If you watch tonight’s Chicago Bears v. Green Bay Packers game, you’ll see a commercial unlike any other you’ve seen before.
Tonight, you’ll see a television ad featuring former Chicago Bear great and Super Bowl champion, Jim McMahon. What’s McMahon pitching? Pot.
It’s not just pot, McMahon is advocating for legal access to medical marijuana – something he says was instrumental to him getting off of opioids and still manage his chronic pain. The ad encourages Arizonans to join him in voting ‘Yes’ on Prop 205, an initiative to regulate marijuana like alcohol because “marijuana should be available to all adults who need it.”
The ad begins with McMahon describing his first major injury, which occurred during his second season. “That’s when I started using painkillers, and I was using them daily, pretty much the rest of my career,” he says. “It takes its toll. I was taking too many of those things.”
He then discusses how he “got rid of those” and has “been using marijuana ever since” he retired, moved to Arizona, and enrolled in the state’s medical marijuana program.
“Someone like me can afford to become a medical marijuana patient, but others aren’t so lucky,” he points out. “Marijuana should be available to all adults who need it. I’m voting ‘yes’ on Prop. 205 and hope you will, too.”
Most patients who qualify for Arizona’s medical marijuana program must pay $150 to receive a medical registry identification card, which must be renewed annually at a cost of $150. Many patients also need to pay for appointments with their doctors or with specialists to obtain a medical marijuana recommendation. This includes most veterans, due to a federal directive from the Veterans Health Administration that prohibits VA physicians from recommending medical marijuana, even in states that have made it legal.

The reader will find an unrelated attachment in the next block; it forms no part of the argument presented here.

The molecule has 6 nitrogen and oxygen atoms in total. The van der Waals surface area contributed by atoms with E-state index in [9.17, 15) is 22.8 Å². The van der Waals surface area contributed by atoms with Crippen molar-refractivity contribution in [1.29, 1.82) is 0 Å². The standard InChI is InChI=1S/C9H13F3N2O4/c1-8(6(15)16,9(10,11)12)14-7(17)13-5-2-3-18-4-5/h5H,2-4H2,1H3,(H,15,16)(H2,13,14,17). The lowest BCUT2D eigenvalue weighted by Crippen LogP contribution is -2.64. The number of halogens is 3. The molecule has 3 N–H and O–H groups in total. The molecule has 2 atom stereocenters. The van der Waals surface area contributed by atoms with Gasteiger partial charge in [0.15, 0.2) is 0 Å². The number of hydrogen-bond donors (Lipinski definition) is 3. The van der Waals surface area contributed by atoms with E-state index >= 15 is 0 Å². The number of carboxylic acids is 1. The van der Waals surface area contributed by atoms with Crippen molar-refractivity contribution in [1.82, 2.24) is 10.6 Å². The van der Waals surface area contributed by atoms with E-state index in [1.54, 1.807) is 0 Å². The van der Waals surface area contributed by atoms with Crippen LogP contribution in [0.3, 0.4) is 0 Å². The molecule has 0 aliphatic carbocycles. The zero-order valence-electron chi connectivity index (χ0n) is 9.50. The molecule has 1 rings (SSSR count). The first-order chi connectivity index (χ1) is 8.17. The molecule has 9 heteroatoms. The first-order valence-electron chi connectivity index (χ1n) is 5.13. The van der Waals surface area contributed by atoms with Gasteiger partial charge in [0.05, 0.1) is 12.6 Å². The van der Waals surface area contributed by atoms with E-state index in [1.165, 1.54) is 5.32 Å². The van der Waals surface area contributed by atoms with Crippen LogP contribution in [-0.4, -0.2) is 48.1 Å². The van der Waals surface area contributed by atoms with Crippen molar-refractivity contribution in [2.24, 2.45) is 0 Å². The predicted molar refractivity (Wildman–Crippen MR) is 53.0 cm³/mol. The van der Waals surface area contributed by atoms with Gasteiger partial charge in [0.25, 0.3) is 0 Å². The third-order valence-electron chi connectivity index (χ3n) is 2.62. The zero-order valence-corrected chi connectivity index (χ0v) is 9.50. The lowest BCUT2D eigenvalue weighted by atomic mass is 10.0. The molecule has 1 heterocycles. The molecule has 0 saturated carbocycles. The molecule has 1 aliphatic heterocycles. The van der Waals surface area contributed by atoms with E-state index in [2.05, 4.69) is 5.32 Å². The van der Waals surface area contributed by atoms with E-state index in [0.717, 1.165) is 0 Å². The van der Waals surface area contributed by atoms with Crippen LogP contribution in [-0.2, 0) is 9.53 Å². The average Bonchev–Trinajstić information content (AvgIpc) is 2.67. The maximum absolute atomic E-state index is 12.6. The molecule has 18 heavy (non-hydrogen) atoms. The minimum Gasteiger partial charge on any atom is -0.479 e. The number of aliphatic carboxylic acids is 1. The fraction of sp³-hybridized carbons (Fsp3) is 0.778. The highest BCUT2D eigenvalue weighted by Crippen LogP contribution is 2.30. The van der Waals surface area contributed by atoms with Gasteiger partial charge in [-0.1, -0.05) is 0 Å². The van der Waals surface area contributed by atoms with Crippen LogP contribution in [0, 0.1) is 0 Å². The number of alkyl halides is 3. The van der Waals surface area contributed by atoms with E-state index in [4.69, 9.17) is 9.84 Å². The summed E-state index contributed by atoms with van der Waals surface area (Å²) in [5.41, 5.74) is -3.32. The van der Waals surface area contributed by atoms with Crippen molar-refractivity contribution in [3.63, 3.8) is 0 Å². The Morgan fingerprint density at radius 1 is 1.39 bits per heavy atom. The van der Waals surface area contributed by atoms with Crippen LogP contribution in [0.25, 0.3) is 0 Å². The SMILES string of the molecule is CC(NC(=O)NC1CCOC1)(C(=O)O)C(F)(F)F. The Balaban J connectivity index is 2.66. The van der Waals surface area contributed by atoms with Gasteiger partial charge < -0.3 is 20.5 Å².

Arizona’s medical marijuana law also does not cover patients suffering from several medical conditions that are covered by other states’ medical marijuana laws, including Parkinson’s disease, lupus, muscular dystrophy, and traumatic brain injury.
“We are grateful to Jim McMahon for sharing his story with the voters of Arizona,” said CRMLA Chairman J.P. Holyoak. “Our opponents try to argue that we should not make marijuana legal during the current opioids crisis. But Jim conveys an actual truth: the availability of marijuana can help reduce the use of opioids in our society.
“Jim also makes an important point about the cost and availability of medical marijuana,” Holyoak said. “Prop. 205 will make this therapeutic substance available to many Arizona adults who could benefit from it but have trouble accessing it. This is just one of the many reasons to support ending prohibition and regulating marijuana like alcohol.”
Watch the Video: